Date Published: October 8, 2018
Publisher: Public Library of Science
Author(s): Karoline C. Gilioli, Marc Kéry, Murilo Guimarães, Stefan Lötters.
A good understanding of species-habitat associations, or habitat use, is required to establish conservation strategies for any species. Many amphibian species are elusive and most information concerning amphibian habitat use comes from breeding sites where they are comparatively easy to find and study. Knowledge about retreat sites is extremely limited for most species and for the greater part of the year. For such species, it is especially important to factor in detection probability in habitat analyses, because otherwise distorted views about habitat preferences may result, e.g., when a species is more visible in habitat type B than in A, even though A may be preferred. The South American red-belly toad, Melanophryniscus pachyrhynus, is a range-restricted species from Southern Brazil and Uruguay that inhabits open areas with rocky outcrops and is usually seen only during explosive breeding events. Here we studied the fine-scale habitat use of the red-belly toad outside of the breeding season to identify retreat sites and test for the importance of accounting for species imperfect detection, using Bayesian occupancy models. We identified shrub density and the number of loose rocks as important predictors of occupancy, while detection probability was highest at intermediate temperatures. Considering the harsh (dry and hot) conditions of rocky outcrops, shrubs and loose rocks may both work as important refuges, besides providing food resources and protecting against predation. Rocky outcrops have been suffering changes in habitat configuration and we identify nonbreeding habitat preferences at a fine scale, which may help to promote population persistence, and highlight the importance of accounting for imperfect detection when studying secretive species.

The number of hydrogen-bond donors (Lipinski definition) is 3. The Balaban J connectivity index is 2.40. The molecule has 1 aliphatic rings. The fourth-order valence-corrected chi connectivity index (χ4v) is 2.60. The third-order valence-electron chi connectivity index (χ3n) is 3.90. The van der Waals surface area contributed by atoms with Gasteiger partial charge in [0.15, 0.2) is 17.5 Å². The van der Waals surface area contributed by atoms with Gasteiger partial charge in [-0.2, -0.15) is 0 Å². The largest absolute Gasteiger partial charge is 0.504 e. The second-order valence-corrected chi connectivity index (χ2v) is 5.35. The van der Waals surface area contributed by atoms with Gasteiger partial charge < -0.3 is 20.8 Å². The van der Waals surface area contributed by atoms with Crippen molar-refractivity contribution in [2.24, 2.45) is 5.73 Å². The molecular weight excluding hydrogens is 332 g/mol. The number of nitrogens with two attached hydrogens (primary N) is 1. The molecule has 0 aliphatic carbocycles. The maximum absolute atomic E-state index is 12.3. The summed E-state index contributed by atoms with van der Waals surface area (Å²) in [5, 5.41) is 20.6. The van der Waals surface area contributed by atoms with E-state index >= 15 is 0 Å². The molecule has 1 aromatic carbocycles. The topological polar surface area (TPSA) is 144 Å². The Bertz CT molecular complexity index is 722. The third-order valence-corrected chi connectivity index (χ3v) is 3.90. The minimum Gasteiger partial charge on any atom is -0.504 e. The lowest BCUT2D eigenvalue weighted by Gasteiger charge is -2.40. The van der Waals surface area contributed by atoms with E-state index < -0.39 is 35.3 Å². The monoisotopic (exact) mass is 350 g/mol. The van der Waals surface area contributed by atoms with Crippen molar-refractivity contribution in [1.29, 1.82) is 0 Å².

Identifying the main factors predicting a species’ distribution has been widely applied to wildlife management and recognized as being critical for guiding conservation efforts [1–3]. At the same time, a clear understanding about the spatial scale at which the habitat is important for a species is needed . Broad-scale (e.g., global) studies usually focus on very broad patterns of species occurrence and have revealed fast range declines of an increasing number of species . However, the observed broad-scale distribution of a species may be poorly estimated without accounting for fine-scale variation of occurrence within the broad distribution limits of a species .
Here, we used an occupancy modeling approach at a fine-scale to understand how the red-belly toad is distributed on a typical area of rocky outcrops. Fine-scale studies provide important information for species distribution because they generate knowledge on resource use and habitat management. Our study is the first evaluating the effects of microhabitat use while explicitly accounting for observational errors in this species, and we were able to shed light on local ecological requirements.